Bonding With Your Baby: How to Enhance Oxytocin – Your ‘Love Hormone’

By Doraine Bailey

sidebarFrom the outside, being a mother must seem like a horrible thing. After all, you’re up all hours of the day and night caring for a messy and demanding baby.

However, mothers and their babies have easy access to a hormone that fosters patience, relaxation, empathy, generosity and love: Oxytocin.

Oxytocin is a hormone that helps promote attachment, or bonding, for both baby and mom.

Sometimes called the “Love Hormone” or the “Moral Molecule,” oxytocin makes us “feel good” when we have a pleasant experience with another person.

This makes us more interested in having other pleasant experiences, as well as helping other people feel better, because we release oxytocin at these times too.

For mothers, oxytocin helps them be more aware of a baby’s needs and promotes “empathic concern” for the baby (and others).

At birth, mom’s body is already flooded with oxytocin from labor.

When baby is placed skin to skin on her chest, oxytocin is released again, rewarding the mother with warm and relaxing feelings that encourage her to hold and protect the newborn.

Keeping mom and baby together, and even skin-to-skin, as much as possible in the early days triggers releases of oxytocin, which in turn reward mom for staying with the baby, which releases more oxytocin, and so on.

During breastfeeding, oxytocin helps release milk to the baby. In this way, some oxytocin also goes directly to the baby, promoting her own sense of attachment with mom.

In each breastfeeding episode, mom holds baby close and interacts with the baby, again reinforcing that “feel good” experience.

Oxytocin helps mom be less distracted and more attuned to the baby, decreases discomfort and pain, and helps her cope with the day-to-day stresses of mothering.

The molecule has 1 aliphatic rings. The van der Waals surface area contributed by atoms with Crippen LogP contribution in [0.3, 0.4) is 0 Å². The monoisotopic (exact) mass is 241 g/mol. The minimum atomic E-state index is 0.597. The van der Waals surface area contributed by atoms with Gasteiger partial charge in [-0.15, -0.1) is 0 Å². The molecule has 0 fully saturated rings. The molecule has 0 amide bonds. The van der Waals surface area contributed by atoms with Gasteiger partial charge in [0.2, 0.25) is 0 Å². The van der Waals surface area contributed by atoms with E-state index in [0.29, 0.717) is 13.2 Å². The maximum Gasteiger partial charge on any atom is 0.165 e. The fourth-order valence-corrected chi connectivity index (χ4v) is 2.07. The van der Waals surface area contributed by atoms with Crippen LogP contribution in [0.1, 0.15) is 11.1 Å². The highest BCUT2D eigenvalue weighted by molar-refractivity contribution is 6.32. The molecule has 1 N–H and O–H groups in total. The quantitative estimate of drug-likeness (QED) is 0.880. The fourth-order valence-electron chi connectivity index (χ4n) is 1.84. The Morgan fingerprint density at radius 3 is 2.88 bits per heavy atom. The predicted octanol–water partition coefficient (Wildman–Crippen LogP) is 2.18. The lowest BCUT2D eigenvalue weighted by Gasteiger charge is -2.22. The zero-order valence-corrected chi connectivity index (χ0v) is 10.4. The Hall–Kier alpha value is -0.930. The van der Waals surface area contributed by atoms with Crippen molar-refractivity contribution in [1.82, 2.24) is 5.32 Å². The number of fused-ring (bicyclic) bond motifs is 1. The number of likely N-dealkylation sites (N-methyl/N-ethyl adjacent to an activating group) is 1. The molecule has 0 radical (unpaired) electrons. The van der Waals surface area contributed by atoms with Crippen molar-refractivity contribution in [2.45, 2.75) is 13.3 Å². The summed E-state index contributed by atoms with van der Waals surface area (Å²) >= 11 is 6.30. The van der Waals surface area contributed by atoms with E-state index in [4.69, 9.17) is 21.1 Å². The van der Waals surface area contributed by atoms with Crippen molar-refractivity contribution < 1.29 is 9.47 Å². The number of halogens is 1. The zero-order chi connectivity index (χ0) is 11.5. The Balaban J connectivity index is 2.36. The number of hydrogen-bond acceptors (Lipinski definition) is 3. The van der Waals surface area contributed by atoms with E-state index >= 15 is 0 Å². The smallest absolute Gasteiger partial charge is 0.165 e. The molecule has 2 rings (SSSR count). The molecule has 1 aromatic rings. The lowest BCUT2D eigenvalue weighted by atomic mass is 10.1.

It promotes a “virtuous cycle,” which positively reinforces the time and effort she is giving to the baby.

It also promotes a virtuous cycle for the baby, building trust of early responsiveness by adults and a safe environment.

In turn, that helps babies better handle their own stress.

Mothers (and fathers) continue to release small doses of oxytocin when holding, feeding or rocking a contented baby.

Nothing releases oxytocin better than a mother who is able to calm her baby, and a baby who responds to a mother’s consistent and reliable attention.

On the other hand, nothing undermines oxytocin as much as when mom is unable to console her baby.

Anger, frustration, feeling manipulated by the baby and wanting to punish the baby for its innocent calls for help release stress hormones like cortisol and block a mother’s (or other caregiver’s) response to oxytocin.

This “non-virtuous” cycle can also become habit, decreasing the parent’s responsiveness and creating in the baby a fundamental perception of mistrust of the world.

Research shows that when children live in a household dominated by aggression and a lack of positive attention, they grow up to be more aggressive, untrusting, lonely and sick.